What is wet brain syndrome?

Published On: October 3, 2017

Wet brain disease is a form of brain damage caused by long-term exposure to alcohol. Wet brain disease is classified as Alcohol-related brain damage (ARBD). Wet brain disease will arise when a person consumes large doses of alcohol over many years.  The majority of people who suffer from wet brain disease also suffer from chronic alcoholism.

Wet brain disease is also known as Wernicke- Korsakoff’s Syndrome (WKS). Wet brain disease arises due to a deficiency of thiamine, or vitamin B1. This deficiency is known as beriberi disease. Alcohol affects the brain’s ability to absorb thiamine. Alcohol also reduces the amount of reserved thiamine contained in the liver.

Why is thiamine so important to normal brain functioning?

Thiamine is utilised by all tissues located throughout the body. Many enzymes located in the brain also utilise thiamine in order to function. Thus, when the brain is not able to absorb thiamine due to alcohol exposure, essential tissues and enzymes located within the brain begin to suffer. This gradually results in brain damage.

How does wet brain disease develop?

Wet brain disease develops in two stages. Wet brain disease is comprised of two separate conditions: Korsakoff’s psychosis and Wernicke’s encephalopathy.  Wernicke’s encephalopathy gives rise to a number of neurological symptoms. These symptoms result from lesions in the nervous system. Wernicke’s encephalopathy affects the hypothalamus and the thalamus located in the lower portion of the brain. Wernicke’s encephalopathy may be reversed with treatment. To prevent Wernicke’s encephalopathy developing into Korsakoff’s psychosis, patients must stop drinking alcohol and consume thiamine supplements.

What are the symptoms of wet brain disease?

Wet brain diseases encompass both Korsakoff’s psychosis and Wernicke’s encephalopathy.

Symptoms of Wernicke’s encephalopathy include:

  • Memory loss
  • Confusion
  • Reduction in mental activity
  • Reduction in muscle coordination
  • Damage to eyesight

Symptoms of Korsakoff’s psychosis include:

  • Severe memory loss
  • Lose the ability to form new memories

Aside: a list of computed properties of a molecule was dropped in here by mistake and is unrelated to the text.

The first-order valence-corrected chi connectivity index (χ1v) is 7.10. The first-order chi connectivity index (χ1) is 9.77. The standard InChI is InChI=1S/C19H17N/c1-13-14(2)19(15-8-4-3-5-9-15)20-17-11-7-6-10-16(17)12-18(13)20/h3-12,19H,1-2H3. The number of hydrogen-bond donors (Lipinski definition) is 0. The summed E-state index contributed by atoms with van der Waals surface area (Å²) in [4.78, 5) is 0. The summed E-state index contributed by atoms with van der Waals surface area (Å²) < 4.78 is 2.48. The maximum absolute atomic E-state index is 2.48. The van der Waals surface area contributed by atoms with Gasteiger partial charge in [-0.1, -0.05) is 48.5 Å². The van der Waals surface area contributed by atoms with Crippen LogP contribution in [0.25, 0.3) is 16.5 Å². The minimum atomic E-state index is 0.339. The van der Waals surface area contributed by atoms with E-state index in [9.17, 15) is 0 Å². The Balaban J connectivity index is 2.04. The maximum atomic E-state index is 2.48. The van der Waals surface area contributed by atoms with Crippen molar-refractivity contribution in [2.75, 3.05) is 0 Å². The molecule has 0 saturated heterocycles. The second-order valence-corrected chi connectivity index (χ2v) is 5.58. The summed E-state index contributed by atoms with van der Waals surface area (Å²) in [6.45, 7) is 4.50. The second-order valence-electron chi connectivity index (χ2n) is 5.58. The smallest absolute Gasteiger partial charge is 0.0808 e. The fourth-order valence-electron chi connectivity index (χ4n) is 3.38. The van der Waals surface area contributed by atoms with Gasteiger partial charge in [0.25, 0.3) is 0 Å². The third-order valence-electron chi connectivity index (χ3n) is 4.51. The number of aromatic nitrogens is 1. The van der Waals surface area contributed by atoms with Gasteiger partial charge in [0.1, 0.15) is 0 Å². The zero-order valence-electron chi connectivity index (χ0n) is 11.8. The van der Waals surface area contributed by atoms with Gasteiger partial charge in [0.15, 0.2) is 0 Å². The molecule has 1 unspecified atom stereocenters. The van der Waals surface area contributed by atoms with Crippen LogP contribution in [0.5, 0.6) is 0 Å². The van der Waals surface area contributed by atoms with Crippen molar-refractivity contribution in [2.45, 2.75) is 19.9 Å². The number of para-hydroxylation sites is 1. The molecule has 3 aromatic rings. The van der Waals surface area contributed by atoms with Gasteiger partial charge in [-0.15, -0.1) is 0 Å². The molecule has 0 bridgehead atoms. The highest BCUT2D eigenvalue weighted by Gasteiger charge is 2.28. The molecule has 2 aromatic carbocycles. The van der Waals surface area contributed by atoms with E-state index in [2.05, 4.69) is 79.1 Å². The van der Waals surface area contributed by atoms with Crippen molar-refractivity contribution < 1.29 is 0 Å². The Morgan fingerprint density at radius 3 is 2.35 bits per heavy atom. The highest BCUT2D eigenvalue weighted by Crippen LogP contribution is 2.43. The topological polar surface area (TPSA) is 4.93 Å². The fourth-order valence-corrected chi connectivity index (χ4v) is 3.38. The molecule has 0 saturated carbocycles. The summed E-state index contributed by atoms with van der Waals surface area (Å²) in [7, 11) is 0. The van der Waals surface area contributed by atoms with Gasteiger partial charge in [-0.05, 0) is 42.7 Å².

• Experience auditory and visual hallucination
  • Fabricating stories to account for memory gaps

How is wet brain disease diagnosed?

Unfortunately, there currently does not exist an agreed diagnostic testing for wet brain disease. When diagnosing wet brain disease, medical examiners look out for the signs of vitamin deficiency. One tell-tale sign of a vitamin deficiency is the patient’s physical appearance and displaying certain behaviours. If these signs are coupled with known alcohol abuse, the medical examiner is well advised to request further tests on his or her patient.

Initially, it is best practice for the medical examiner to neurological tests where wet brain disease is suspected. These tests include an examination of the patient’s eyes, reflexes and muscle mass. Wet brain disease causes the reflexes to diminish and also causes sufferers to experience rapid eye movements. Those who suffer from wet brain disease will also suffer from muscle atrophy. This is because thiamine is used to assist in the development of muscles located throughout the body.

The medical examiner must also examine the way in which his or patient walks. When a person suffers from wet brain disease, he or she is also likely to suffer from a walking abnormality. Medical examiners should also look for a raised heart rate when wet brain disease is suspected.  Those suffering from wet brain disease will experience a rapid heartbeat. This is known as tachycardia. Wet brain disease also weakens parts of the brain responsible for monitoring body temperature and blood pressure. Thus, medical examiners should be on the lookout for low blood pressure and an abnormal body temperature when wet brain disease is suspected.

Another tell-tale sign of wet brain disease is malnutrition. Medical examiners should conduct a blood test. This blood test will reveal vitamin deficiencies. The blood test will check the patient’s serum albumin. This reveals the patient’s state of general nutrition. The blood test should also reveal the patient’s thiamine level. A reduction in transketolase activity in red blood cells indicates a thiamine deficiency.

How is wet brain disease treated?

Wet brain disease gives rise to a range of symptoms described above. Some of these symptoms, such as rapid eye movements, may be treated with medications. Medical professionals should also prescribe thiamine supplements to increase levels of thiamine. B1 supplements should be taken orally or intravenously. When thiamine is ingested, the symptoms of confusion are known to reduce.

If Korsakoff’s psychosis has arisen, these medications will not improve the patient’s memory or intellect. These symptoms are unfortunately irreversible. It is also vital for people suffering from wet brain disease to undergo treatment for alcoholism. This will prevent the progression of wet brain disease.

Is there a cure for wet brain disease?

Whilst many of the symptoms of wet brain disease may be alleviated with medication, the key symptoms of memory loss and loss of intellect are irreversible. This is the case when Korsakoff psychosis has arisen. Taking Vitamin B1 supplements will not reverse memory loss and loss of intellect.


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